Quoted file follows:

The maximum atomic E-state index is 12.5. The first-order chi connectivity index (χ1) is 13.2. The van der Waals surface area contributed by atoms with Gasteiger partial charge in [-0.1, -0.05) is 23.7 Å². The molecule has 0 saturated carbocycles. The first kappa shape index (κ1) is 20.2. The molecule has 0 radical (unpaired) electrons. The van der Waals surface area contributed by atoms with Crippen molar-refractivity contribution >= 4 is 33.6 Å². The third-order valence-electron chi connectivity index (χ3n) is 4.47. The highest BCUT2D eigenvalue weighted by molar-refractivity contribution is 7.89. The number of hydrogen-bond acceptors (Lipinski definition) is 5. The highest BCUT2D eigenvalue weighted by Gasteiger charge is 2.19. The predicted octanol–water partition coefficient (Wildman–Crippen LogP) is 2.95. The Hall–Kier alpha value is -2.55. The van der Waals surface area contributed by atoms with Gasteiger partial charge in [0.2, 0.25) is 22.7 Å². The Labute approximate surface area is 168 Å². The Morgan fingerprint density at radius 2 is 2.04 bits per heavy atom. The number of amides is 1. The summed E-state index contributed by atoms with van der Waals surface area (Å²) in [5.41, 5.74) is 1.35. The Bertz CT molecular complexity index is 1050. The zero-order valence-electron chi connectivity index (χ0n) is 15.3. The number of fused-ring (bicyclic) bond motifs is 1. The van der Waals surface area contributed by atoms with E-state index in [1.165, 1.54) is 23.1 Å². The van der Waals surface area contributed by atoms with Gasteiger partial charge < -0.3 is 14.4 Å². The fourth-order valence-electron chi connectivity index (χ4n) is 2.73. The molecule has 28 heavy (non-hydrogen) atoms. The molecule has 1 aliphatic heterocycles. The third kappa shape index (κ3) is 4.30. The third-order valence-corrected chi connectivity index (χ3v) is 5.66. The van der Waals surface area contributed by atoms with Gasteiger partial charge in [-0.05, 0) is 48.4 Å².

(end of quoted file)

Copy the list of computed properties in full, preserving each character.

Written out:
The maximum atomic E-state index is 12.5. The first-order chi connectivity index (χ1) is 13.2. The van der Waals surface area contributed by atoms with Gasteiger partial charge in [-0.1, -0.05) is 23.7 Å². The molecule has 0 saturated carbocycles. The first kappa shape index (κ1) is 20.2. The molecule has 0 radical (unpaired) electrons. The van der Waals surface area contributed by atoms with Crippen molar-refractivity contribution >= 4 is 33.6 Å². The third-order valence-electron chi connectivity index (χ3n) is 4.47. The highest BCUT2D eigenvalue weighted by molar-refractivity contribution is 7.89. The number of hydrogen-bond acceptors (Lipinski definition) is 5. The highest BCUT2D eigenvalue weighted by Gasteiger charge is 2.19. The predicted octanol–water partition coefficient (Wildman–Crippen LogP) is 2.95. The Hall–Kier alpha value is -2.55. The van der Waals surface area contributed by atoms with Gasteiger partial charge in [0.2, 0.25) is 22.7 Å². The Labute approximate surface area is 168 Å². The Morgan fingerprint density at radius 2 is 2.04 bits per heavy atom. The number of amides is 1. The summed E-state index contributed by atoms with van der Waals surface area (Å²) in [5.41, 5.74) is 1.35. The Bertz CT molecular complexity index is 1050. The zero-order valence-electron chi connectivity index (χ0n) is 15.3. The number of fused-ring (bicyclic) bond motifs is 1. The van der Waals surface area contributed by atoms with E-state index in [1.165, 1.54) is 23.1 Å². The van der Waals surface area contributed by atoms with Gasteiger partial charge < -0.3 is 14.4 Å². The fourth-order valence-electron chi connectivity index (χ4n) is 2.73. The molecule has 28 heavy (non-hydrogen) atoms. The molecule has 1 aliphatic heterocycles. The third kappa shape index (κ3) is 4.30. The third-order valence-corrected chi connectivity index (χ3v) is 5.66. The van der Waals surface area contributed by atoms with Gasteiger partial charge in [-0.05, 0) is 48.4 Å².